FMCSA orders Texas fleet off the road

A Texas trucking company has been ordered off the road after changing its name to avoid a previous out-of-service order.

JPL Logistics was issued an out-of-service order in early May 2022 but continued operations under a different name, according to the Federal Motor Carrier Safety Administration (FMCSA).

FMCSA has declared the Houston area trucking company to be an “imminent hazard” to public safety and ordered it on May 31 to immediately cease all interstate and intrastate operations.  

Same carrier, new name

JPL Logistics was declared an imminent hazard after FMCSA determined that it began operating so Jaypur Logistics could avoid the Imminent Hazard (IH) Order issued to it on May 7, 2022.  

The Imminent Hazard Order issued to Jaypur Logistics, which is still in effect, specifically notes that a motor carrier cannot avoid this order “by continuing operations under the name of another person or company.” 

FMCSA says JPL Logistics used common ownership, common management, common control, and/or common familial relationship to enable Jaypur Logistics and its principal to avoid Jaypur Logistics’ IH Order.

On the same day that the out-of-service order was served on Jaypur Logistics, a company driver was stopped for violating the IH Order and placed out of service. Jaypur Logistics immediately provided the driver with the U.S. Department of Transportation (USDOT) number of JPL Logistics to complete the trip, according to the FMCSA.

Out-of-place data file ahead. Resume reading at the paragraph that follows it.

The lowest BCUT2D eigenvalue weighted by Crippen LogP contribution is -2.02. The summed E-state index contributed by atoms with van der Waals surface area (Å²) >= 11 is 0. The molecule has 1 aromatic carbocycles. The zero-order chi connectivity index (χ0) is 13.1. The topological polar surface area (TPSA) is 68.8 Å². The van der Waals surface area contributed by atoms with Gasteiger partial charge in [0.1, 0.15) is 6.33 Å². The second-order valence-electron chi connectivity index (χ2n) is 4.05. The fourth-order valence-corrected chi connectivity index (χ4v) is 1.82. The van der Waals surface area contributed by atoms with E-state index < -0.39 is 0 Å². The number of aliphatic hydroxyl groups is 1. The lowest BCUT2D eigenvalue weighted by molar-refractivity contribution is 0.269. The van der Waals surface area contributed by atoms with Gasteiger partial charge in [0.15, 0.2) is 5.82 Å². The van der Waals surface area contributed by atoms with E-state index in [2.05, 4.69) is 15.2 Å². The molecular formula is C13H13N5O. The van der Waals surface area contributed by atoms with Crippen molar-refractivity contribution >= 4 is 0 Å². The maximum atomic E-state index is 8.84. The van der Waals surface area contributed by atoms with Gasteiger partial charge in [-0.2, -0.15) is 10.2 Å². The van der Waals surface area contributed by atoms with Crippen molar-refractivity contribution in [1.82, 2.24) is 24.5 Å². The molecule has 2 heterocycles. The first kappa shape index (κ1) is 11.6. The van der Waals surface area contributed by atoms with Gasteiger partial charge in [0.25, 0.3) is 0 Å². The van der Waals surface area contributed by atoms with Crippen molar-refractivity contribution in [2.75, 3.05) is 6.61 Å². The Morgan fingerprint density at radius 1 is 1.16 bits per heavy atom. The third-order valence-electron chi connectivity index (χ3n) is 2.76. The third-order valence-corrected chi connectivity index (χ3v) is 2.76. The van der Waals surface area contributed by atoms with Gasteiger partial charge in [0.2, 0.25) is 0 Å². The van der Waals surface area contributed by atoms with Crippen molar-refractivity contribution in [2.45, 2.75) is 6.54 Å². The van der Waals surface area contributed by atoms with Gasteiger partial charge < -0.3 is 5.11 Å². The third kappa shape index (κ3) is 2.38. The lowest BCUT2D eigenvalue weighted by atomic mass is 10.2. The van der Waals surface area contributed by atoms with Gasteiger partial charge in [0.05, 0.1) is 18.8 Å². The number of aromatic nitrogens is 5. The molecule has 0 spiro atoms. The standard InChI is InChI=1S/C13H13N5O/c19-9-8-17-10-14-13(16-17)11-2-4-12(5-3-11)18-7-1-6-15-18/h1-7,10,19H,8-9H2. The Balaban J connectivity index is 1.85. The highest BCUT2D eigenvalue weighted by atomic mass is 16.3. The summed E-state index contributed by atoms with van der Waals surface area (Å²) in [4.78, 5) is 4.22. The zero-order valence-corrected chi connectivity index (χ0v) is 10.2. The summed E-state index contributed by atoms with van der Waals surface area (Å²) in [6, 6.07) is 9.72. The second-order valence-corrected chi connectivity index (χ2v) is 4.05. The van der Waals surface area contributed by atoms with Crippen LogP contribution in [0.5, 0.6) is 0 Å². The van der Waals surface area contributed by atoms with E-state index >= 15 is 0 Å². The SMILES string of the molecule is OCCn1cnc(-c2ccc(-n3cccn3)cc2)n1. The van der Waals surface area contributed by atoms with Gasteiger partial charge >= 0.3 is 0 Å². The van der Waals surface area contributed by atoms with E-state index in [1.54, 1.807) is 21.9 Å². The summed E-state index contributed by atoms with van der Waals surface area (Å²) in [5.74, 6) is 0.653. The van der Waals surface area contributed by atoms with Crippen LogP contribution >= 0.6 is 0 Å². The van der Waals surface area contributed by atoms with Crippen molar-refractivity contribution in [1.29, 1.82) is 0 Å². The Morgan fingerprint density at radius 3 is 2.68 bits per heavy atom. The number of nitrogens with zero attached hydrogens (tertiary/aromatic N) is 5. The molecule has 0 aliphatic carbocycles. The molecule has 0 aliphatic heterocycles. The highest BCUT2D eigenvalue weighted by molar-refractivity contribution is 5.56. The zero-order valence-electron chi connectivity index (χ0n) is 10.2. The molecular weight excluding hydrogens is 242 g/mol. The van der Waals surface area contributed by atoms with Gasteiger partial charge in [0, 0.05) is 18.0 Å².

Multiple regulatory violations

FMCSA’s prior review of Jaypur Logistics had found the company to “be egregiously noncompliant with multiple federal safety regulations,” according to an FMCSA statement.

Those violations include controlled substance and alcohol use and testing, commercial driver’s license (CDL) standards, driver qualification, unsafe driving, hours of service of drivers, and vehicle inspection, repair and maintenance.

FMCSA’s imminent hazard out-of-service order states that avoidance of compliance with federal safety regulations and the Jaypur IH Order “substantially increases the likelihood of serious injury or death for your drivers and the motoring public if your operations are not discontinued immediately.”

Failing to comply with the provisions of the federal imminent hazard order may result in civil penalties of up to $29,893 for each violation, according to the FMCSA.

JPL Logistics may also be assessed civil penalties of not less than $11,956 for providing transportation in interstate commerce without operating authority registration, and up to $16,864 for operating a CMV in interstate commerce without USDOT number registration. The company may also face criminal penalties for knowing and/or willful violations.

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